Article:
Climate Affects Weather and Weather Affects Event Liability Insurance
by Scott Carroll, EVP & Program Director, Take1 Insurance
The phrase “climate change” is not one a lot of people want to bring up at the dinner table at family reunions. It is fraught with often-divisive ideological connotations, yet it does reflect the fact that weather is undeniably changing in ways that are harder to parse than in the past. And in the wake of a string of weather-related disasters around large live events nearly a decade ago, weather and event production are increasingly and inextricably connected.
But if weather is changing, so is the event liability insurance environment around it: contingencies concerning weather are now able to be far more granular than before. For instance, policies can be written that specify amounts of rain that can trigger a claim at an outdoor event such as a concert. Those specifications can take the form of an overall rainfall amount over a predetermined number of days or hours, or the number of dry hours — i.e., hours free of precipitation — in a day or a weekend.
This kind of exactitude increases predictability for the insurer, who will now know exactly the conditions that can trigger a valid loss claim, and for the insured, who can adjust the amounts of adverse precipitation in such a way as to optimize premium costs.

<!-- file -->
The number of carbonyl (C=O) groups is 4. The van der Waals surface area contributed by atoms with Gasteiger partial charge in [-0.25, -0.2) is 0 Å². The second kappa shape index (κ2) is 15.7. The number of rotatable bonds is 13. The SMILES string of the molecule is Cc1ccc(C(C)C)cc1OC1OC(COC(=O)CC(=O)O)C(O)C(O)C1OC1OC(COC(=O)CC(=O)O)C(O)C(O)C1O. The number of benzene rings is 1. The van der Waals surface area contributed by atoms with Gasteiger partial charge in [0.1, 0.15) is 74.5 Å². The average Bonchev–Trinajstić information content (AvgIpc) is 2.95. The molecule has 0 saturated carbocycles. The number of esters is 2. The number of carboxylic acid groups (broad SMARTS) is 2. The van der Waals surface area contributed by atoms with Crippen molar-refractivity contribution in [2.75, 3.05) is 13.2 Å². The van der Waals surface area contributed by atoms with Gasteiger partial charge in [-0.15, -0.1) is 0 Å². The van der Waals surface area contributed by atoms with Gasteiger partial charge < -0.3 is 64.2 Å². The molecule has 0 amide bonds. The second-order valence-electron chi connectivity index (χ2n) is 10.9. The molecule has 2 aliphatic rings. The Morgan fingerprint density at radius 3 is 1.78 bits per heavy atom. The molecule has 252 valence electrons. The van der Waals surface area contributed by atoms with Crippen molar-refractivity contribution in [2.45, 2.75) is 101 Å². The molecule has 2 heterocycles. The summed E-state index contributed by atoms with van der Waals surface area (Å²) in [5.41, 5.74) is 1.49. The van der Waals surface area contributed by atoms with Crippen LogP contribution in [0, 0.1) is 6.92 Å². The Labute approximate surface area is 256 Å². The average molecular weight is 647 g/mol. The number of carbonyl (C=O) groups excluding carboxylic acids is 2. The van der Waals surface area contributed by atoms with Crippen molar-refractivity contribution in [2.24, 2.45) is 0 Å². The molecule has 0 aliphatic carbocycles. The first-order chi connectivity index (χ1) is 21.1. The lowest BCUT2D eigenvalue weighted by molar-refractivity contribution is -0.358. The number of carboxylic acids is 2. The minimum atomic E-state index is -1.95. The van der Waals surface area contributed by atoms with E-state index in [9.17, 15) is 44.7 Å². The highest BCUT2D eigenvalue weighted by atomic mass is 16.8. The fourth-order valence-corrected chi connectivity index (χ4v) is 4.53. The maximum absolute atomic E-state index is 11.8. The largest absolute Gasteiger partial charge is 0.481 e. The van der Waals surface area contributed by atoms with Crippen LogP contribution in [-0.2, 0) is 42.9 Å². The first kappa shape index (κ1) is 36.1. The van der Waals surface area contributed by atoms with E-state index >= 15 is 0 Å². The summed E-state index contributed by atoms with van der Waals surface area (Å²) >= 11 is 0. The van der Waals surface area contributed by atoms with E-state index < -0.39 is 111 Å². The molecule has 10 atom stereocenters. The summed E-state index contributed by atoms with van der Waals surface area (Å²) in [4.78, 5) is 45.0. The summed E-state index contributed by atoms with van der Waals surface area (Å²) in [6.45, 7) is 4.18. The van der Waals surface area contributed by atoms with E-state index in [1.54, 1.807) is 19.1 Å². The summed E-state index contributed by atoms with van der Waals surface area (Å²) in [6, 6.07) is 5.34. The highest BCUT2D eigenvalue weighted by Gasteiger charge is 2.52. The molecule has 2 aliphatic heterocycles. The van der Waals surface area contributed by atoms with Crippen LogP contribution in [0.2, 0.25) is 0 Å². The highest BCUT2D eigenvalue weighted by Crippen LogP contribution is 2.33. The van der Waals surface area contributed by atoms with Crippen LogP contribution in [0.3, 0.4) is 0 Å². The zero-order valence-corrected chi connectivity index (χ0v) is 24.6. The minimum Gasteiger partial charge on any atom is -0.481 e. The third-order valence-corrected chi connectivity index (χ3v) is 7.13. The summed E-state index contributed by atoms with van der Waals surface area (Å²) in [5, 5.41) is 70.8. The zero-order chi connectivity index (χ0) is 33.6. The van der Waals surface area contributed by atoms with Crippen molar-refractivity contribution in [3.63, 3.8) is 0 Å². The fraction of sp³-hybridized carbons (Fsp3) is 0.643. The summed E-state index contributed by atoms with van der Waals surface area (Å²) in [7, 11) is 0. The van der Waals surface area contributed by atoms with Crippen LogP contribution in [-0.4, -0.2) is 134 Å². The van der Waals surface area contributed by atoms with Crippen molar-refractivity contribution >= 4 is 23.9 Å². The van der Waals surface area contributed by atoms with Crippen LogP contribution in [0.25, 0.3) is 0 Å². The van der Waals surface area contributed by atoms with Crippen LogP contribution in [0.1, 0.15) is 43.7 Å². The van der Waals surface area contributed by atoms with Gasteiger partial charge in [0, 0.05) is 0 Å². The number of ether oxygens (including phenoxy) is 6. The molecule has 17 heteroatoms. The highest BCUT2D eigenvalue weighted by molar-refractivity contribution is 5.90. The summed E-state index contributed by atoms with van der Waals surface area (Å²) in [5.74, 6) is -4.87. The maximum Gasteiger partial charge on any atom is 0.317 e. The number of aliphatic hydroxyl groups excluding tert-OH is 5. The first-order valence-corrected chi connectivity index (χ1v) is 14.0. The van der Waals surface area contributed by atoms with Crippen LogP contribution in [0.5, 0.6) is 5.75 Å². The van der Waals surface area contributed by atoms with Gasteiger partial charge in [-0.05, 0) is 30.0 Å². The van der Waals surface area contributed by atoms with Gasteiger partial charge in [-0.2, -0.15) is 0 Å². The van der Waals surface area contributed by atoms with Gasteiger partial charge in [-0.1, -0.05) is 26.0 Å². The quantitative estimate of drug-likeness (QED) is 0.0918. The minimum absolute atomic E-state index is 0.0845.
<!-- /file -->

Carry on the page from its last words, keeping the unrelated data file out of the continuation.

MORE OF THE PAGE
As with any metric, who and what is doing the measuring is critical. In the case of weather in general and precipitation specifically, insured and insurer must first decide on a mutually agreeable arbiter, in these cases usually the closest government-operated meteorological facility where rain and other weather data can be measured and retrieved (think weather monitoring station in and around an airport). Those same facilities can also offer both the insured and insurer necessary information on which to base the extent of coverage, with data on weather history at the site of the event over the course of previous years, as well, as the cost of coverage.
All of that information can go into creating comprehensive event liability insurance policies that cover a range of relevant negative potentialities around live-event production, from event delays and partial or complete event cancellations to non-appearance problems related to individual performers or presenters due to weather, or a myriad of other causes.
More events are now being done outdoors, from concerts to crafts festivals to special events like the NFL Draft, which in April attracted an estimated 600,000 people to downtown Nashville, Tennessee — nearly double the city’s population! — in an area that set rainfall records earlier in the year. (Fortunately, some forecast rains held off.)
Contingency insurance has come a long way in recent years, an evolution driven by the fact that, whatever the reasons behind it, weather has become less predictable even as it becomes more critical to the economic and personal-safety outcomes of large outdoor events. But adaptation to these new realities by insurance providers is helping the event-production community to feel more confident that they’re covered when it really counts.